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Jakarta Post

Sukhoi Superjet 100: chequered past of Russian aviation hope


    Agence France-Presse

Moscow, Russia   /   Mon, May 6, 2019   /   05:20 pm
 Sukhoi Superjet 100: chequered past of Russian aviation hope photograph taken on July 18, 2017 shows a Rusian Sukhoi Superjet 100 airliner taking off for an exhibition flight at the annual air show MAKS in Zhukovsky, some 40 km outside Moscow. A Russian passenger plane Superjet 100 erupted in a huge ball of fire and black smoke after making an emergency landing at Moscow's busiest airport, killing 41 people including at least two children. (Agence France Presse/Mladen Antonov)

Russia's Sukhoi Superjet 100 was the country's first post-Soviet passenger plane and intended to revive the civil aviation industry but it was dogged with problems from the start.

Here is an overview of the jet involved in a runway blaze in Moscow on Sunday in which 41 people died:

- Great expectations -

The mid-range airliner made its first commercial flight in 2011. Ahead of its launch, Sukhoi said it was aiming for 20 percent of the global market in regional passenger planes.

Sukhoi, part of state corporation Russian Technologies, is renowned for military planes.

The giant holding traces its history back to the 1930s in the Soviet Union and is based in the remote far eastern city of Komsomolsk-on-Amur.

The Superjet is produced in partnership with Italy's Alenia Aermacchi, which is part of the aerospace and defence giant Finmeccanica.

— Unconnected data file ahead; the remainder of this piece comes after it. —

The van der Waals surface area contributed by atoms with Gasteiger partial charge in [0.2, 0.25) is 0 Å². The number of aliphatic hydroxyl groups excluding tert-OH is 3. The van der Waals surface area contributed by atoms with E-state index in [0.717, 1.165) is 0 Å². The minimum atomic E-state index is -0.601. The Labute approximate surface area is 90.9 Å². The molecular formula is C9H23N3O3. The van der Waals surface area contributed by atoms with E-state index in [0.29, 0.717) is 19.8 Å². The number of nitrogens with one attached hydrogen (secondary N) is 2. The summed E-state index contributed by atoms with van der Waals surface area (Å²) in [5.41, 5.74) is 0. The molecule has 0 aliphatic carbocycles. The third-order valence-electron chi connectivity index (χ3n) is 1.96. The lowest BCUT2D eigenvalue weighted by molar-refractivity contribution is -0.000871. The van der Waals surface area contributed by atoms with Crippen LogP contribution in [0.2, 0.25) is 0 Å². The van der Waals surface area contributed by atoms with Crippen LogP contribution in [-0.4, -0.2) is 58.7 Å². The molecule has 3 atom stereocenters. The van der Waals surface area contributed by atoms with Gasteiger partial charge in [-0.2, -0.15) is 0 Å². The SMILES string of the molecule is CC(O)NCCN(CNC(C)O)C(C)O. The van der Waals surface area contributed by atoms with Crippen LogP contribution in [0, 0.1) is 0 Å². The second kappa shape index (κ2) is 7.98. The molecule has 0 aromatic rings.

Carrying up to 98 passengers for distances of up to 4,600 kilometres (1,800 miles), it was designed to compete with similar aircraft produced by Brazil's Embraer and Canada's Bombardier.

- Setbacks -

Soon after its launch, a Superjet performing at an Indonesian air show in 2012 slammed into a volcano, killing all 45 on board, in a crash Indonesia blamed on pilot error. 

The planes have also experienced technical mishaps from the start including problems with landing gear and Russia's aviation agency has periodically grounded them. 

The few international airlines that ordered the plane have complained of problems with getting spare parts in time and the plane has come to be seen as unreliable.

The planes are still flown by Mexico's low-cost Interjet but have been dropped by Ireland's CityJet, which also leased planes to Brussels Airlines.

- Aeroflot connection -

National carrier Aeroflot came under heavy pressure from the government to add more Russian planes to its fleet and the plane is also used by several regional Russian airlines.

"Billions of dollars have been invested in this project and continue to be invested," said aviation expert Boris Rybak of Infomost Consulting airline consultancy.

"The vast majority of these planes are in service in Russia... Aeroflot now has 50 Superjet-100s and it has signed a contract for 35 more."

The fleet also includes Airbus and Boeings and Russia's flagship airline has had an excellent safety record for the last two decades.